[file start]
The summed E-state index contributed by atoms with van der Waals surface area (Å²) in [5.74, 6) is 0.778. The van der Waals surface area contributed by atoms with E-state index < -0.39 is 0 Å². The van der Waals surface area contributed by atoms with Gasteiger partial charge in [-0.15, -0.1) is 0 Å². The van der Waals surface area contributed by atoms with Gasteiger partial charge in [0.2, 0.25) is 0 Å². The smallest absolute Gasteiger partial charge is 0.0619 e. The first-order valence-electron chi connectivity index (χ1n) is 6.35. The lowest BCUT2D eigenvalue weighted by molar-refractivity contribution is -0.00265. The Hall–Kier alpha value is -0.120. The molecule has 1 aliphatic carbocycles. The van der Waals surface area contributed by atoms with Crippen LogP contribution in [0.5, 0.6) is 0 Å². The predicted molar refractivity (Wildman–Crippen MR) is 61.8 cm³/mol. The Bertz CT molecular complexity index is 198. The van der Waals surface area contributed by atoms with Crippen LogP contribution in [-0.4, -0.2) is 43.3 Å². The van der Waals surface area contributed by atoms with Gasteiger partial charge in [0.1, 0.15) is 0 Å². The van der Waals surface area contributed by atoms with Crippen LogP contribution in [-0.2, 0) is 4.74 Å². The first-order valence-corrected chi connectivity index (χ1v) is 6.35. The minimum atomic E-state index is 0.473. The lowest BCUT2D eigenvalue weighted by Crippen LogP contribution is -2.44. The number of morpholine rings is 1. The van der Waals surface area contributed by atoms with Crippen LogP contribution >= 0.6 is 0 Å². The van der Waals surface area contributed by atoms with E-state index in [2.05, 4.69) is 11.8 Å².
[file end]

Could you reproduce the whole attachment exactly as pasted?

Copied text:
The summed E-state index contributed by atoms with van der Waals surface area (Å²) in [5.74, 6) is 0.778. The van der Waals surface area contributed by atoms with E-state index < -0.39 is 0 Å². The van der Waals surface area contributed by atoms with Gasteiger partial charge in [-0.15, -0.1) is 0 Å². The van der Waals surface area contributed by atoms with Gasteiger partial charge in [0.2, 0.25) is 0 Å². The smallest absolute Gasteiger partial charge is 0.0619 e. The first-order valence-electron chi connectivity index (χ1n) is 6.35. The lowest BCUT2D eigenvalue weighted by molar-refractivity contribution is -0.00265. The Hall–Kier alpha value is -0.120. The molecule has 1 aliphatic carbocycles. The van der Waals surface area contributed by atoms with Crippen LogP contribution in [0.5, 0.6) is 0 Å². The predicted molar refractivity (Wildman–Crippen MR) is 61.8 cm³/mol. The Bertz CT molecular complexity index is 198. The van der Waals surface area contributed by atoms with Crippen LogP contribution in [-0.4, -0.2) is 43.3 Å². The van der Waals surface area contributed by atoms with Gasteiger partial charge in [0.1, 0.15) is 0 Å². The van der Waals surface area contributed by atoms with Crippen LogP contribution in [-0.2, 0) is 4.74 Å². The first-order valence-corrected chi connectivity index (χ1v) is 6.35. The minimum atomic E-state index is 0.473. The lowest BCUT2D eigenvalue weighted by Crippen LogP contribution is -2.44. The number of morpholine rings is 1. The van der Waals surface area contributed by atoms with Crippen LogP contribution >= 0.6 is 0 Å². The van der Waals surface area contributed by atoms with E-state index in [2.05, 4.69) is 11.8 Å².